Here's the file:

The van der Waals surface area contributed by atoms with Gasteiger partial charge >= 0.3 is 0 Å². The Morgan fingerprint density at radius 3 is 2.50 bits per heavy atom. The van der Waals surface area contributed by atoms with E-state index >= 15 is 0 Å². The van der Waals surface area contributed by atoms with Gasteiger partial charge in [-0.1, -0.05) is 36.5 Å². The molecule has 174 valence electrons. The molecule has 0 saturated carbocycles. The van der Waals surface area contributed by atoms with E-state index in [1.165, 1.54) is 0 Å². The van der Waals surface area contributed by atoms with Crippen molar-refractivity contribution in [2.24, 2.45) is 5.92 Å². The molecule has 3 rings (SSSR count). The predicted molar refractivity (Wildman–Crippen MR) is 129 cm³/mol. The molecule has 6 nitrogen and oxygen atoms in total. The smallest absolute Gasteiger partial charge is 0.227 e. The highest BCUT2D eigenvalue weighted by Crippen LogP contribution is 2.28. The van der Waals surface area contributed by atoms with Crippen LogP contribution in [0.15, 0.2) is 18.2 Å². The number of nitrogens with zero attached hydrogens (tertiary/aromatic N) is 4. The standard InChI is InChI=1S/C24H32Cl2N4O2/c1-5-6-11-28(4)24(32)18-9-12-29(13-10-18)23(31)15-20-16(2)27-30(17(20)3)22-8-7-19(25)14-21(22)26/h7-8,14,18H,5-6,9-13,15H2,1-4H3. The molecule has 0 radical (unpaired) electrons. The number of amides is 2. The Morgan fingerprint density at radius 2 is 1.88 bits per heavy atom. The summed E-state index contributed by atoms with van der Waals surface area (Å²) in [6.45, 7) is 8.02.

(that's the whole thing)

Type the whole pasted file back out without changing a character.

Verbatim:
The van der Waals surface area contributed by atoms with Gasteiger partial charge >= 0.3 is 0 Å². The Morgan fingerprint density at radius 3 is 2.50 bits per heavy atom. The van der Waals surface area contributed by atoms with E-state index >= 15 is 0 Å². The van der Waals surface area contributed by atoms with Gasteiger partial charge in [-0.1, -0.05) is 36.5 Å². The molecule has 174 valence electrons. The molecule has 0 saturated carbocycles. The van der Waals surface area contributed by atoms with E-state index in [1.165, 1.54) is 0 Å². The van der Waals surface area contributed by atoms with Crippen molar-refractivity contribution in [2.24, 2.45) is 5.92 Å². The molecule has 3 rings (SSSR count). The predicted molar refractivity (Wildman–Crippen MR) is 129 cm³/mol. The molecule has 6 nitrogen and oxygen atoms in total. The smallest absolute Gasteiger partial charge is 0.227 e. The highest BCUT2D eigenvalue weighted by Crippen LogP contribution is 2.28. The van der Waals surface area contributed by atoms with Crippen LogP contribution in [0.15, 0.2) is 18.2 Å². The number of nitrogens with zero attached hydrogens (tertiary/aromatic N) is 4. The standard InChI is InChI=1S/C24H32Cl2N4O2/c1-5-6-11-28(4)24(32)18-9-12-29(13-10-18)23(31)15-20-16(2)27-30(17(20)3)22-8-7-19(25)14-21(22)26/h7-8,14,18H,5-6,9-13,15H2,1-4H3. The molecule has 0 radical (unpaired) electrons. The number of amides is 2. The Morgan fingerprint density at radius 2 is 1.88 bits per heavy atom. The summed E-state index contributed by atoms with van der Waals surface area (Å²) in [6.45, 7) is 8.02.